I attended the second Spark Talk on Friday at 5:30pm but this time I didn’t have any plans until 7:00pm which meant I didn’t have to rush out to get to the next event right away.

Stay tuned to read what I learned at the two Spark Talks I attended at PLA!


Posted in Conference, Planning

Imagine the Possibilities

This session, by author Kari Chapin, came highly recommended by the folks that offered the webinar for new PLA attendees.

On every seat in the room. I haven’t filled out my card yet!

She talked about possibility and all the different definitions it had. Here’s the one she settled on:

Possibility: A thing that may be chosen or done out of several possible alternatives. (Source: google)

The following advice was geared toward conference attendees but could be used any day you wish to imagine the possibilities.

Questions to ask yourself today: 

  1. Ask yourself this first thing when you wake up, What is possible for me today? Set an intention. Say to yourself, “Today is going to be a really good day,” and your day will likely be pretty good.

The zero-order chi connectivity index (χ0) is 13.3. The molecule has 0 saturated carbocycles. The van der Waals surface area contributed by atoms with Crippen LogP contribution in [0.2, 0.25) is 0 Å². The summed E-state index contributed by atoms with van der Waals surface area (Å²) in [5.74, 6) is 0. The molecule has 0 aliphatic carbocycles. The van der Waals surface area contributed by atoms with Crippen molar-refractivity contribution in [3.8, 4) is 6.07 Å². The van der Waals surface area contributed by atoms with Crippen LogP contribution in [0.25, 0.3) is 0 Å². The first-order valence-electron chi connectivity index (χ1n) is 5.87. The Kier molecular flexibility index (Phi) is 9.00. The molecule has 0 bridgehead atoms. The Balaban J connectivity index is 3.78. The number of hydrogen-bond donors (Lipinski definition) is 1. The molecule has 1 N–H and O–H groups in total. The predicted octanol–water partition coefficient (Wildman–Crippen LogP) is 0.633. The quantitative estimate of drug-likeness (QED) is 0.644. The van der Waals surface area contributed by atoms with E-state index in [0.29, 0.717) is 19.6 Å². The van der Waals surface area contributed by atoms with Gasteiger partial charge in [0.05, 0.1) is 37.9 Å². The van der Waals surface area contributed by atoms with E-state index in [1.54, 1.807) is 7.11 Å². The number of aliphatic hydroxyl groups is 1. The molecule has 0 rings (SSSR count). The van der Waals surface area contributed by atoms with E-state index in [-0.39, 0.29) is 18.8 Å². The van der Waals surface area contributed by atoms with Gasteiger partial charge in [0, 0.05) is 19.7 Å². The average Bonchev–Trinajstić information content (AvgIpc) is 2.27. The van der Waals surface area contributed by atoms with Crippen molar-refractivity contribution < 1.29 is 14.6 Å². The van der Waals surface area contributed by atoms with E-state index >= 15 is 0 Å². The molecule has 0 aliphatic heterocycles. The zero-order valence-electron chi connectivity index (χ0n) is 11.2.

2. Ask yourself this at the end of your day, What happened today that surprised me?  Who did I help today? Who was helpful to me today?

When networking, think about these things:

  • Identify three areas you’d be really good at talking about (Do puppies count?!)
  • Think of three things you want to know more about
  • The best place to meet people is at the end of a bar or table. They may also be looking for someone to connect with.

Small Talk Tip:

Keep asking questions about the other person. People love to talk about themselves. Where do you work? What do you do there? Where do you live?

Ideal Day Exercise:

What would your ideal day look like? You’d get to make your own choices.

Step 1: Start when you wake up while you are still in bed. Picture everything about your day. What kind of sheets do you have? Who is lying next to you? How do I get to work? What will I have for lunch? (Always a good question.) This exercise will take you through all possibilities. You may even notice what is not there. The example provided was about a client who went through this exercise and she realized she never imagined her husband in any part of her day. I’m not sure how this ended up working out but it sure is interesting to think about.

Step 2: On your way home, do a similar exercise but this time imagine what an ideal personal day would look like. What is possible?

And last, I wrote down a challenge for the day. Think of one area where you could ask for support today.

And now you can read a more official write up of this session featured on

What do you imagine as possible?